Timi Abibu (Sangolami) Olagunju was born around 1817 to the royal family of Oduniyi Olagunju in Ede, a descendant of Lalemo. The descendants of Lalemo, which include Kubolaje Agbonran, and his siblings, Oyefi, Ajenju, Arohanran, and Oduniyi (his father) were chased from the original town of Ede-Ile in 1817, and established the present town, Ede. Olagunju (Lagunju) was born soon after. He was given the name Sangolami by his parents who were Sango (god of thunder) devotees because his birth was bizarre as he held a thunder stone in his left hand and a piece of paper with Qur'anic inscription on it in his right hand. This prompted the family, as it was practice among the Yoruba in those days to consult the Ifa oracle whenever a baby was born to the family, especially with strange event. The family consulted the oracle and they were told that the boy would be a ruler and added a clause that he would switch from his father's traditional religion to a strange Arab religion. This prophecy angered the reigning Timi then, so he ordered that the boy be beheaded, but his father Oduniyi prevented that to happen.

In his youth, he left Ede for Ilorin where he embraced Islam. When he returned to Ede, he drew opposition from some residents in Ede and he moved to a location far from the main centre of the town. In the new location, he practised Islam with a few other adherents. Despite his many travails, he remained the longest serving Timi, having reigned for 60 years before he died at the age of 90 years. [4]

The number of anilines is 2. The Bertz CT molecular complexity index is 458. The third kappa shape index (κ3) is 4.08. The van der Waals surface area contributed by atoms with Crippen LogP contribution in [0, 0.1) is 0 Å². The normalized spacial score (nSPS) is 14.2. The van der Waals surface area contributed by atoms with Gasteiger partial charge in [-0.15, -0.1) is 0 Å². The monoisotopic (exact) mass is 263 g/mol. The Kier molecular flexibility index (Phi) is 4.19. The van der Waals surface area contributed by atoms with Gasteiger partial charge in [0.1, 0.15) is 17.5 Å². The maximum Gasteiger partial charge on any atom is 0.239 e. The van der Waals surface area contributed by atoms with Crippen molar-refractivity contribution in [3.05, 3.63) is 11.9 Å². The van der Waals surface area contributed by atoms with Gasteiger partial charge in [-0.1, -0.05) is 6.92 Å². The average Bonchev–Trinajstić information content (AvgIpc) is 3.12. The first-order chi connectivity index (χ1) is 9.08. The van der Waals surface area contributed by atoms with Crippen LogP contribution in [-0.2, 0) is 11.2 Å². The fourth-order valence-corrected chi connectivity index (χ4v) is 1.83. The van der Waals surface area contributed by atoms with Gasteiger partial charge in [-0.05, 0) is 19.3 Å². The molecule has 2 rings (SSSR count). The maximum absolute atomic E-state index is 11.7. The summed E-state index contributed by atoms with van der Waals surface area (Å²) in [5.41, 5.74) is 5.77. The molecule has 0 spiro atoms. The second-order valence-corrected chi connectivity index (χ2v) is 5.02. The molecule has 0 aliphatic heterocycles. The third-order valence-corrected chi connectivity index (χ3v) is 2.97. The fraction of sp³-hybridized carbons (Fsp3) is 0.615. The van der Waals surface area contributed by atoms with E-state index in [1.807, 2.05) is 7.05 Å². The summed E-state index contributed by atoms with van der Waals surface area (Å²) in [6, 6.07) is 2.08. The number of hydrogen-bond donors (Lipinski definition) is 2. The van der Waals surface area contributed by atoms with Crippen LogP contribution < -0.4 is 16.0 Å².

Lagunju Years On The Throne

Sangolami Abibu Lagunju was certainly born before 1817 when the New Ede was established by Timi Kubolaje Agbonran. Existing traditions also indicate that Abibu Lagunju succeeded Timi Ojo Arohanran, the reigning Timi at the outbreak of Batedo War (involving Ibadan and Ijaiye) of 1844. And given Olunlade's account that Timi Ojo Arohanran "spent about three years on the throne," and that the stool of the Timi was vacant for nine years after Arohanran's death, it is plausible to suggest that Lagunju was crowned the Timi around 1855/ 1856. [4]

Revd. W.H. Clarke and Prof. J. F. Ade-Ajayi have, in fact, lent credence to this suggestion. During Clarke's visit to Ede in November 1857, as evidence in the latter's book as thus: ... This young follower of the Prophet (Muhammad), a short time since, became the ruler of this town in the place of his father, the deceased, and brings with him into office, the influence of his new religion.... [3]